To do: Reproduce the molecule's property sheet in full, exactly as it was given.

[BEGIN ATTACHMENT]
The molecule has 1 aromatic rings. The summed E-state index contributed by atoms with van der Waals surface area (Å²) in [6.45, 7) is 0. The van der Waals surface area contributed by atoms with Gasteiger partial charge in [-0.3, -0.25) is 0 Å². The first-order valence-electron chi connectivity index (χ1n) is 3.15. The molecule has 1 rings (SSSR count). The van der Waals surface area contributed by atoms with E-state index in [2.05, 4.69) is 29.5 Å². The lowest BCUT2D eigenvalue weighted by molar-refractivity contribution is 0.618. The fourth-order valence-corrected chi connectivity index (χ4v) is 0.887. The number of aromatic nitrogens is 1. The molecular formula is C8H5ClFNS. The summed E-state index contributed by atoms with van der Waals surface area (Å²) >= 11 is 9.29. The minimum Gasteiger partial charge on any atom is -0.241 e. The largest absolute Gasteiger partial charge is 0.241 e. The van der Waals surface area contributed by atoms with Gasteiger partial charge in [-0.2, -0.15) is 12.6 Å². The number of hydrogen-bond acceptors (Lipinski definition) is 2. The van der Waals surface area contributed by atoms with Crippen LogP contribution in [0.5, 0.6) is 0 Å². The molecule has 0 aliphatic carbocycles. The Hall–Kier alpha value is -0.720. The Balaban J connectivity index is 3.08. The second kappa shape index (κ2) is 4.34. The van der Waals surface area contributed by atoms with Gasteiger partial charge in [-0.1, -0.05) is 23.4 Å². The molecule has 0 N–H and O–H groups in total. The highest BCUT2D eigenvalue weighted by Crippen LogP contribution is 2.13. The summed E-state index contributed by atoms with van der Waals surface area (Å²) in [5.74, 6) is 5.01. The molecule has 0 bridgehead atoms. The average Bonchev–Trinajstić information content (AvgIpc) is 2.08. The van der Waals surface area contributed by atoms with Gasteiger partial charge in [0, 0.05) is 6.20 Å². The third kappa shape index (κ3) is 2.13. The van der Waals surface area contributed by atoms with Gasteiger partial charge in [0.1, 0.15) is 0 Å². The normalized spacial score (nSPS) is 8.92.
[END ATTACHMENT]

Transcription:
The molecule has 1 aromatic rings. The summed E-state index contributed by atoms with van der Waals surface area (Å²) in [6.45, 7) is 0. The van der Waals surface area contributed by atoms with Gasteiger partial charge in [-0.3, -0.25) is 0 Å². The first-order valence-electron chi connectivity index (χ1n) is 3.15. The molecule has 1 rings (SSSR count). The van der Waals surface area contributed by atoms with E-state index in [2.05, 4.69) is 29.5 Å². The lowest BCUT2D eigenvalue weighted by molar-refractivity contribution is 0.618. The fourth-order valence-corrected chi connectivity index (χ4v) is 0.887. The number of aromatic nitrogens is 1. The molecular formula is C8H5ClFNS. The summed E-state index contributed by atoms with van der Waals surface area (Å²) >= 11 is 9.29. The minimum Gasteiger partial charge on any atom is -0.241 e. The largest absolute Gasteiger partial charge is 0.241 e. The van der Waals surface area contributed by atoms with Gasteiger partial charge in [-0.2, -0.15) is 12.6 Å². The number of hydrogen-bond acceptors (Lipinski definition) is 2. The van der Waals surface area contributed by atoms with Crippen LogP contribution in [0.5, 0.6) is 0 Å². The molecule has 0 aliphatic carbocycles. The Hall–Kier alpha value is -0.720. The Balaban J connectivity index is 3.08. The second kappa shape index (κ2) is 4.34. The van der Waals surface area contributed by atoms with Gasteiger partial charge in [-0.1, -0.05) is 23.4 Å². The molecule has 0 N–H and O–H groups in total. The highest BCUT2D eigenvalue weighted by Crippen LogP contribution is 2.13. The summed E-state index contributed by atoms with van der Waals surface area (Å²) in [5.74, 6) is 5.01. The molecule has 0 bridgehead atoms. The average Bonchev–Trinajstić information content (AvgIpc) is 2.08. The van der Waals surface area contributed by atoms with Gasteiger partial charge in [0, 0.05) is 6.20 Å². The third kappa shape index (κ3) is 2.13. The van der Waals surface area contributed by atoms with Gasteiger partial charge in [0.1, 0.15) is 0 Å². The normalized spacial score (nSPS) is 8.92.